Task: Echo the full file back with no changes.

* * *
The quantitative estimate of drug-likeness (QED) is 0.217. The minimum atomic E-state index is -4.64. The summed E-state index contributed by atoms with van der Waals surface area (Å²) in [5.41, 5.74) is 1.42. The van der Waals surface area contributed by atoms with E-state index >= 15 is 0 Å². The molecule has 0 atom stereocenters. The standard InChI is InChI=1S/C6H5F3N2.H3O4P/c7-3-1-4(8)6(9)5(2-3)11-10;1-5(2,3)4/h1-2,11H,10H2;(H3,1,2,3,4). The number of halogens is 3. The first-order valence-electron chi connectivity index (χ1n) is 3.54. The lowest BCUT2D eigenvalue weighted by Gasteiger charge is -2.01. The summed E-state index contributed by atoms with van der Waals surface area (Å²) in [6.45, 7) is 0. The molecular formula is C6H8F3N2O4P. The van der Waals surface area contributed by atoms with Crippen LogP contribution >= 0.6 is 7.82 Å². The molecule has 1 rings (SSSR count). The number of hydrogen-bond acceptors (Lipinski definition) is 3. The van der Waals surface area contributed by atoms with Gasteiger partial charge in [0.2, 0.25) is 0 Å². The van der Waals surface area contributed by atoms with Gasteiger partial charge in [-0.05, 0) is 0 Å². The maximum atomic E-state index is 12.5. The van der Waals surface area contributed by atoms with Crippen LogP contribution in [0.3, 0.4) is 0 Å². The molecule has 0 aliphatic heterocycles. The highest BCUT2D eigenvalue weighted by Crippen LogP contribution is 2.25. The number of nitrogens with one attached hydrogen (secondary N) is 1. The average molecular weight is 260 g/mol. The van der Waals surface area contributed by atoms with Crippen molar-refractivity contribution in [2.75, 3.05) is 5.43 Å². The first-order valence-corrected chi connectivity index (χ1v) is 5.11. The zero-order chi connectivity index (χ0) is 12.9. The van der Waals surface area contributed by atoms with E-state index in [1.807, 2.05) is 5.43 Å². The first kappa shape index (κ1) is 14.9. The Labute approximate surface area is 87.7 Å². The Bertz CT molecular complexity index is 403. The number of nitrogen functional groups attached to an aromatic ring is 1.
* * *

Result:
The quantitative estimate of drug-likeness (QED) is 0.217. The minimum atomic E-state index is -4.64. The summed E-state index contributed by atoms with van der Waals surface area (Å²) in [5.41, 5.74) is 1.42. The van der Waals surface area contributed by atoms with E-state index >= 15 is 0 Å². The molecule has 0 atom stereocenters. The standard InChI is InChI=1S/C6H5F3N2.H3O4P/c7-3-1-4(8)6(9)5(2-3)11-10;1-5(2,3)4/h1-2,11H,10H2;(H3,1,2,3,4). The number of halogens is 3. The first-order valence-electron chi connectivity index (χ1n) is 3.54. The lowest BCUT2D eigenvalue weighted by Gasteiger charge is -2.01. The summed E-state index contributed by atoms with van der Waals surface area (Å²) in [6.45, 7) is 0. The molecular formula is C6H8F3N2O4P. The van der Waals surface area contributed by atoms with Crippen LogP contribution >= 0.6 is 7.82 Å². The molecule has 1 rings (SSSR count). The number of hydrogen-bond acceptors (Lipinski definition) is 3. The van der Waals surface area contributed by atoms with Gasteiger partial charge in [0.2, 0.25) is 0 Å². The van der Waals surface area contributed by atoms with Gasteiger partial charge in [-0.05, 0) is 0 Å². The maximum atomic E-state index is 12.5. The van der Waals surface area contributed by atoms with Crippen LogP contribution in [0.3, 0.4) is 0 Å². The molecule has 0 aliphatic heterocycles. The highest BCUT2D eigenvalue weighted by Crippen LogP contribution is 2.25. The number of nitrogens with one attached hydrogen (secondary N) is 1. The average molecular weight is 260 g/mol. The van der Waals surface area contributed by atoms with Crippen molar-refractivity contribution in [2.75, 3.05) is 5.43 Å². The first-order valence-corrected chi connectivity index (χ1v) is 5.11. The zero-order chi connectivity index (χ0) is 12.9. The van der Waals surface area contributed by atoms with E-state index in [1.807, 2.05) is 5.43 Å². The first kappa shape index (κ1) is 14.9. The Labute approximate surface area is 87.7 Å². The Bertz CT molecular complexity index is 403. The number of nitrogen functional groups attached to an aromatic ring is 1.